beta-Arrestin 2 expression determines the transcriptional response to lysophosphatidic acid stimulation in murine embryo fibroblasts.

Published

Journal Article

G protein-coupled receptors often employ novel signaling mechanisms, such as transactivation of epidermal growth factor (EGF) receptors or G protein-independent signals transmitted by beta-arrestins, to control the activity of extracellular signal-regulated kinases 1 and 2 (ERK1/2). In this study we investigated the role of beta-arrestins in lysophosphatidic acid (LPA) receptor-stimulated ERK1/2 activation using fibroblast lines derived from wild type, beta-arrestin 1, beta-arrestin 2, and beta-arrestin 1/2 knock-out mice. LPA stimulation produced robust ERK1/2 phosphorylation in all four backgrounds. In cells lacking beta-arrestin 2, >80% of LPA-stimulated ERK1/2 phosphorylation was mediated by transactivated EGF receptors. In contrast, ERK1/2 activation in cells expressing beta-arrestin 2 was predominantly EGF receptor-independent. Introducing FLAG epitope-tagged beta-arrestin 2 into the beta-arrestin 1/2 null background restored EGF receptor-independent ERK1/2 activation, indicating that beta-arrestin 2 expression confers ERK1/2 activation via a distinct mechanism. To determine the contributions of beta-arrestin 2, transactivated EGF receptors, and ERK1/2 to LPA-stimulated transcriptional responses, we employed gene expression arrays containing cDNA markers for G protein-coupled receptor-mediated signaling. In the beta-arrestin 1/2 null background, 1 h of exposure to LPA significantly increased transcription of seven marker genes. Six of these responses were EGF receptor-dependent, and two required ERK1/2 activation. In beta-arrestin 2 expressing cells, three of the seven LPA-stimulated transcriptional responses observed in the beta-arrestin 1/2 null background were lost. The four residual responses were independent of EGF receptor transactivation, but all were ERK1/2-dependent. These data indicate that beta-arrestin 2 functions both to attenuate EGF receptor transactivation-dependent signaling and to promote a distinct subset of ERK1/2-mediated responses to LPA receptor activation.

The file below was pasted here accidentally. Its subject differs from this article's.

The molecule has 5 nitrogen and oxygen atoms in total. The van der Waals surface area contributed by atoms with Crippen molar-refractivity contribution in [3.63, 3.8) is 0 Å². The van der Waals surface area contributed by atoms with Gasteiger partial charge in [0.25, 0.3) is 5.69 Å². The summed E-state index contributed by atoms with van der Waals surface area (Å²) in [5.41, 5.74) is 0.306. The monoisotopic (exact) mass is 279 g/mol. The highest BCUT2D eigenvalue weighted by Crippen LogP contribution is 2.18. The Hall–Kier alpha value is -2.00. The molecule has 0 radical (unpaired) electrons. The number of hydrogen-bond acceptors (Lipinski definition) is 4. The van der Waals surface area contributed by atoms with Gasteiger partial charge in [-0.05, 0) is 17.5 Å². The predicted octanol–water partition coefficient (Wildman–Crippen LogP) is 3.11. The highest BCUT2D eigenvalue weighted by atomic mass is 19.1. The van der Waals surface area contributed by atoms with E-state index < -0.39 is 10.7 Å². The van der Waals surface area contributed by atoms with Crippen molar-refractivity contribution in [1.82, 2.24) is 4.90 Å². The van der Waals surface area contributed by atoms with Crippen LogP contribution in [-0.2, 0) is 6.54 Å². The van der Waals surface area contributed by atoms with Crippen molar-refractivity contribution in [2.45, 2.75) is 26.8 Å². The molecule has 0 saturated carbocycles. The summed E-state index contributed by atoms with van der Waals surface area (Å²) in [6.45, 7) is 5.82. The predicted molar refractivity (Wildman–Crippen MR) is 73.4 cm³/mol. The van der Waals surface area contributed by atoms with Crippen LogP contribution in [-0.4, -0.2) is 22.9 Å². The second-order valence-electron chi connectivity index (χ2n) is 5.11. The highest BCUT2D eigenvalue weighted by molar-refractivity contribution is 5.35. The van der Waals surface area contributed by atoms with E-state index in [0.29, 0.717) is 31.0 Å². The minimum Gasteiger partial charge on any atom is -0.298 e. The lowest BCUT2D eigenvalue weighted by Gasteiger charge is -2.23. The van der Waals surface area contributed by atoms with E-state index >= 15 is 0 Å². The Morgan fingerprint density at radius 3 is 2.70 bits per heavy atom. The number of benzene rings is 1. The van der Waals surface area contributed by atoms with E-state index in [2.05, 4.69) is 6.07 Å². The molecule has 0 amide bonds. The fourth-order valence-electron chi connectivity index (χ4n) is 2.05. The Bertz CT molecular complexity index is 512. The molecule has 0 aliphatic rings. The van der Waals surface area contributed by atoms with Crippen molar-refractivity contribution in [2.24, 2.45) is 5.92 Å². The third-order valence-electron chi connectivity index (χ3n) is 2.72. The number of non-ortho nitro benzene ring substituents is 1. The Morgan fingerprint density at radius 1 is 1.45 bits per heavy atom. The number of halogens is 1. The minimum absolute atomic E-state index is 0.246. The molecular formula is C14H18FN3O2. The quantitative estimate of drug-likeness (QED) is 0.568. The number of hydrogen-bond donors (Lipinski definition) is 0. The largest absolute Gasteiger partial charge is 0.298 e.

Full Text

Duke Authors

Cited Authors

  • Gesty-Palmer, D; El Shewy, H; Kohout, TA; Luttrell, LM

Published Date

  • September 2005

Published In

Volume / Issue

  • 280 / 37

Start / End Page

  • 32157 - 32167

PubMed ID

  • 16027114

Pubmed Central ID

  • 16027114

Electronic International Standard Serial Number (EISSN)

  • 1083-351X

International Standard Serial Number (ISSN)

  • 0021-9258

Digital Object Identifier (DOI)

  • 10.1074/jbc.m507460200

Language

  • eng